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MMWR – Morbidity and Mortality Weekly Report

1. Hepatitis Awareness Month — May 2011 (Box)

CDC Division of News and Electronic Media
(404) 639-3286

No summary available

2. Hepatitis C Virus Infection Among Persons Aged 15–24 Years — Massachusetts, 2002–2009

Julia Hurley
Massachusetts Department of Public Health
(617) 624-5006

An analysis of state surveillance data finds that hepatitis C virus (HCV) infection is increasing among adolescents and young adults across Massachusetts, likely due to increases in injection drug use in this population. Although overall declines in HCV infection have occurred both nationwide and in Massachusetts since the early 1990s, an increase among persons aged 15-24 years was observed in the state from 2002 to 2009. Public health officials from the Massachusetts Department of Public Health, in collaboration with CDC, conducted an in-depth investigation to get a clearer picture of what was happening in this population. Researchers found increases in rates of newly reported HCV infection among youth across the state (in urban, suburban, and rural communities), occurring primarily among white, non-Hispanic persons of both genders. Injection drug use was the most common risk factor for HCV transmission. This is consistent with other data suggesting drug use in this population has increased in the state, as well as in other parts of the country. The findings underscore the need for enhanced surveillance of HCV infection and intensified prevention efforts targeting adolescents and young adults, particularly those who engage in injection drug use. CDC is currently working with state and local health departments to determine whether similar trends are occurring in other areas of the country.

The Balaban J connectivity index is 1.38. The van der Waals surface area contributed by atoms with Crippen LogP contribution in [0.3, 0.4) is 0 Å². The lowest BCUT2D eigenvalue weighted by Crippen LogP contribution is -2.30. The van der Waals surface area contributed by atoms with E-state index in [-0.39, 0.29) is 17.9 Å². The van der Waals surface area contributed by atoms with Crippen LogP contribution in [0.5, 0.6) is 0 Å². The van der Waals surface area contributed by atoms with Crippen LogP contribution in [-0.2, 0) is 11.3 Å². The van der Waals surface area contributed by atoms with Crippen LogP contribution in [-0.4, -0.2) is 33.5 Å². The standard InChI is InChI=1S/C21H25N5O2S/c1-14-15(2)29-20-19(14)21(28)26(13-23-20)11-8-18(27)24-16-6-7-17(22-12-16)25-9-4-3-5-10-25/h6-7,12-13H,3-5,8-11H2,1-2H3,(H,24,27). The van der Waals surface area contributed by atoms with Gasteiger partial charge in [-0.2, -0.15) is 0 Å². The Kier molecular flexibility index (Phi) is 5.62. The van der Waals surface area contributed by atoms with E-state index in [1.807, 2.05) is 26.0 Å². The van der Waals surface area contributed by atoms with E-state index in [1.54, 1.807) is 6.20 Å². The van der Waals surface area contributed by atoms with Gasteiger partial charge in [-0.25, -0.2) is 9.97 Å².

3. Fatal Injuries Among Grounds Maintenance Workers — United States, 2003–2008

CDC Division of News and Electronic Media
(404) 639-3286

Grounds maintenance workers in the U.S. are at excess risk for occupational fatalities. Between 2003 and 2008, 1,142 grounds maintenance workers died from job-related injuries, accounting for one in every 30 occupational fatalities from traumatic injuries during that time. While fatalities among Hispanics or Latinos were not disproportionately higher than deaths among non-Hispanics or Latinos, most of the deaths among Hispanics or Latinos (five out of every six) had been born outside the U.S., and Hispanic or Latino workers who died were nine years younger, on average, than non-Hispanic or Latino workers who died. Transportation incidents and tree work were leading causes for the fatalities yet many deaths resulted from falls, electrocutions and drownings. Enforcement of regulations, outreach, and training are vital for preventing such deaths, including culturally meaningful safety training for Hispanic or Latino workers who comprise much of the grounds maintenance workforce.

 

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